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Libraries and the Personal Touch
Paraphrasing Woody Allen, libraries are like sharks; they must continually move forward or die. In the face of the ever changing technological landscape, libraries face a daily challenge to remain relevant to the users they serve. Much of the literature focuses on how libraries may fulfill this mission by creating technology friendly user space, more programs and hiring staff with skills to use the proliferation of gadgets that are flooding the marketplace. However, the one topic that seems to be missing is the one that could set libraries apart from the Apple Store or Best Buy. That item is the personal touch.
Sometimes, in our haste to fulfill our mission of providing access and same level service to all, we miss out on the very things that would make our library stand out from the rest. For example, Library A is vested in ensuring that all librarians in the building provide the best service to all their patrons. Surely this is a worthy goal, but what if in an attempt to ensure that level access, personal touches go out the window? If Library A has a patron who is interested in True Crime of any kind and they receive a shipment of the latest Whitey Bulger saga, or mafia don autobiography, would they not tell the patron about it the next time they come in? You may be surprised to learn that Library A does not support that type of interaction because it violates the rule that everyone receives the same level of service. This results in Library A sacrificing the personal touch for the rigid “level access” type of mentality. In the process Library A loses the readers advisory opportunity that is one of the foundation principles of librarianship and sets libraries apart from the book section at WalMart.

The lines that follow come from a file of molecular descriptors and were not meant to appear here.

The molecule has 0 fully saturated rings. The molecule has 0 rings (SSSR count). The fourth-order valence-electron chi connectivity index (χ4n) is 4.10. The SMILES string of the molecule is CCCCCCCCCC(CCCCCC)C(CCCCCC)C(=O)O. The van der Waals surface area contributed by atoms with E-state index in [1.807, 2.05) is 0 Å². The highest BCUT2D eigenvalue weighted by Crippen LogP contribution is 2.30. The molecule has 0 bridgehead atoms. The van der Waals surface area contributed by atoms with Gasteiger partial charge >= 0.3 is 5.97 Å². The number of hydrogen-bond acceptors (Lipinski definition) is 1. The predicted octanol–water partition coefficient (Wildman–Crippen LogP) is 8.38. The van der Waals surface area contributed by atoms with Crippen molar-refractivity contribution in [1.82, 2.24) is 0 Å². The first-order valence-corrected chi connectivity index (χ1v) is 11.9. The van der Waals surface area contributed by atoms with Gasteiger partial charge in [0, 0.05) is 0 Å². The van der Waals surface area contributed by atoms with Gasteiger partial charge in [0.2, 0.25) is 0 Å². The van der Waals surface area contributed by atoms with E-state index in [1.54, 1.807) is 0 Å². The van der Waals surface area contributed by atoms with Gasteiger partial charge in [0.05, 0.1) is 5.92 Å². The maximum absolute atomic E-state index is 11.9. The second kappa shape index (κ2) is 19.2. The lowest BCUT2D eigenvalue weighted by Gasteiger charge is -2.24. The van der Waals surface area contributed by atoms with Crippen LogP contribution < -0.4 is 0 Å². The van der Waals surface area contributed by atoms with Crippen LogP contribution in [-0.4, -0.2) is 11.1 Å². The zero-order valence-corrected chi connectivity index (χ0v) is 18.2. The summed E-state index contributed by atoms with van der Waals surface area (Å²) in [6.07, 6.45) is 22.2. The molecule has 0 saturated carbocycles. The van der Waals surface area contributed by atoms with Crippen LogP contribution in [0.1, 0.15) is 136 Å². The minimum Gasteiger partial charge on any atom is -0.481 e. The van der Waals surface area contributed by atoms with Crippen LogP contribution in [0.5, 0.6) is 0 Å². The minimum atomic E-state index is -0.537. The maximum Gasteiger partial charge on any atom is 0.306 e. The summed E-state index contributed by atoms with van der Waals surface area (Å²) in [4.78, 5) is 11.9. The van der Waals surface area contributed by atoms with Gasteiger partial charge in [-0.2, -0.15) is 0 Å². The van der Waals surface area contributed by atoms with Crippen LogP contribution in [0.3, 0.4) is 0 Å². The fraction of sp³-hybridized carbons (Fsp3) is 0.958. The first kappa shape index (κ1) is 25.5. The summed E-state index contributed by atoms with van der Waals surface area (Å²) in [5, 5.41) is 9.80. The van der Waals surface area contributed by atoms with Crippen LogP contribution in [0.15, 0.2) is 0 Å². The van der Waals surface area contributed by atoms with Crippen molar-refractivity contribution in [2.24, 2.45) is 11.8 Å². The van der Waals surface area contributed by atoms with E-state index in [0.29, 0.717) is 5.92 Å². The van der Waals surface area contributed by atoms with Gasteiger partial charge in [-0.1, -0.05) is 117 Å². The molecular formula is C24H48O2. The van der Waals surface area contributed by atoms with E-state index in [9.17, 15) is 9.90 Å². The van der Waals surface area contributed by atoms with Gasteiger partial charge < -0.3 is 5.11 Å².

Library B, on the other hand, is vested in ensuring that they remain relevant by a combination of equal service and the personal touch for patrons. In this case, the librarian at Library B sees a shipment of books come in and notes that there are several of interest to her regular patrons who love this type of novel or nonfiction story. This librarian, knowing that her patrons come in regularly, will anticipate their wants by noting that these books came in. If she had previously spoken to the patrons and received their permission, she might even place the books on hold for them. Then when the patron visited the library, they would have hand-picked selections waiting for them. Library B is exhibiting what I would call the “Cheers” mentality. Don’t you want to go where everyone knows your name?
We live in a society where people vote with their feet and their wallets. Our patrons come to the public library for economic reasons and informational needs. In this fast-paced world where information is literally in patrons’ pockets, it makes sense to provide a higher level of service than they can obtain elsewhere. Google is a great search engine, but it is algorithm based and lacks the intuition that a good reference interview can provide. Its results are based on what it thinks the user wants and may miss the nuances of the question forcing the user to sift through hundreds or thousands of useless links before finding the information they seek. If they find it at all. Discount retailers often have a high turnover of staff and finding a consistently knowledgeable staff member at one of these organizations is almost impossible.
Enter the librarian who knows both the information resources in the library and the patron before them. By eliciting information from the patron, many librarians can quickly hone in on resources to satisfy the patron’s information needs. In addition, by going above and beyond by anticipating those needs in the future, libraries have an opportunity to build a strong and supportive library community. Ranganathan says for every reader their book. Ask your librarian – they’ll find it for you. In my dream library, they’ll even have it waiting when you come in.
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